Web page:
The transition function could be any nonlinear function used in neural networks, such as the elementwise sigmoid function, or more complex recurrent functions such as the LSTM (Hochreiter & Schmidhuber, 1997) or GRU (Chung et al., 2014). In this work, we use LSTM, as it consistently gives the best performance in our experiments. By stacking two LSTM together, we are able obtain a even more powerful transition function, called multi-layer LSTM (Sutskever et al., 2014). In a multi-layer LSTM, the hidden state from a lower-layer LSTM cell is used as the input to the upper-layer, and the hidden state from the final-layer is used for prediction. In our following models, we fix the number of layers as two.
In the rest of this section, we will consider different ways to employ the contextual information for document-level language modeling. All models obtain the contextual representation from the hidden states of the previous sentence, but they use this information in different ways.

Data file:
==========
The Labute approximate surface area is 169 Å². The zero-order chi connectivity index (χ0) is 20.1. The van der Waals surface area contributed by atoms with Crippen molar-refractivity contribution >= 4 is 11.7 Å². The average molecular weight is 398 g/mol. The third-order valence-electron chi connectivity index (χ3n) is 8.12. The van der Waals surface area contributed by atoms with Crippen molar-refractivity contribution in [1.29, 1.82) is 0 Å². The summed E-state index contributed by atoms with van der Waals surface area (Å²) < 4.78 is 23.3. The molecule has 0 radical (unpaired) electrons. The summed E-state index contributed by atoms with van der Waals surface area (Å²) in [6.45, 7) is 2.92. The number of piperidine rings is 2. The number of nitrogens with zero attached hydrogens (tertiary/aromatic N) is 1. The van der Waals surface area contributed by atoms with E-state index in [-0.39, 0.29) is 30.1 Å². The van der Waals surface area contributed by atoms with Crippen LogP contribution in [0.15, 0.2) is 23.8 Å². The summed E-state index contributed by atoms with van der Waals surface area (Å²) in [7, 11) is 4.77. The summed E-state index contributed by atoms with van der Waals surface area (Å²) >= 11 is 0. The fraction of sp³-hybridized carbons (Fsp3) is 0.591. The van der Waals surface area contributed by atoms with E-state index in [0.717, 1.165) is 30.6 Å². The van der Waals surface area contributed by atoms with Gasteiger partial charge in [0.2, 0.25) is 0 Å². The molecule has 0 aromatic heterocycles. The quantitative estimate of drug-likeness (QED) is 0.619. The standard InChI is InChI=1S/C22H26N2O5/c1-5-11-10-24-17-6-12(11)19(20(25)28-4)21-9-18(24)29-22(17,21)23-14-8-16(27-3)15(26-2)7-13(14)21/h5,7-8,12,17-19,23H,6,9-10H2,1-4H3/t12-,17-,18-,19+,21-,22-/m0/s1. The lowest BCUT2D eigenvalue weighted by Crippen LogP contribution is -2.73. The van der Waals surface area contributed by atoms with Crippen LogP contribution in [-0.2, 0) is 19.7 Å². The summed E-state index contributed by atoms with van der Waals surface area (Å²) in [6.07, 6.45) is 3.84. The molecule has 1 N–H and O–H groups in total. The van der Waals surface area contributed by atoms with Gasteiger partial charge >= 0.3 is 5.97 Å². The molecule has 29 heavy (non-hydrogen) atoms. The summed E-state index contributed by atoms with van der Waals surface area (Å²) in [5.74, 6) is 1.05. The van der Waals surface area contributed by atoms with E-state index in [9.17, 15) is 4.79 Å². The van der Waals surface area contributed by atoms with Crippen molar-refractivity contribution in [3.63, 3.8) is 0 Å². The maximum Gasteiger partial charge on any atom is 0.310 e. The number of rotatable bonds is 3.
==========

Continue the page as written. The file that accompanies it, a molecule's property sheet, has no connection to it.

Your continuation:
2.2 Model I: Context-to-Context DCLM
The underlying assumption of this work is that contextual information from previous sentences needs to be able to “short-circuit” the standard RNN, so as to more directly impact the generation of words across longer spans of text. We first consider the relevant contextual information to be the final hidden representation from the previous sentence , so that,
where is the length of sentence . We then create additional paths for this information to impact each hidden representation in the current sentence . Writing for the word representation of the -th word in the -th sentence, we have,
where is the activation function parameterized by and is a function that combines the context vector with the input for the hidden state. In future work we may consider a variety of forms for this function, but here we simply concatenate the representations,
The emission probability for is then computed from as in the standard RNNLM (Equation 2). The underlying assumption of this model is that contextual information should impact the generation of each word in the current sentence. The model therefore introduces computational “short-circuits” for cross-sentence information, as illustrated in Figure 2(a). Because information flows from one hidden vector to another, we call this the context-to-context Document Context Language Model, abbreviated ccDCLM.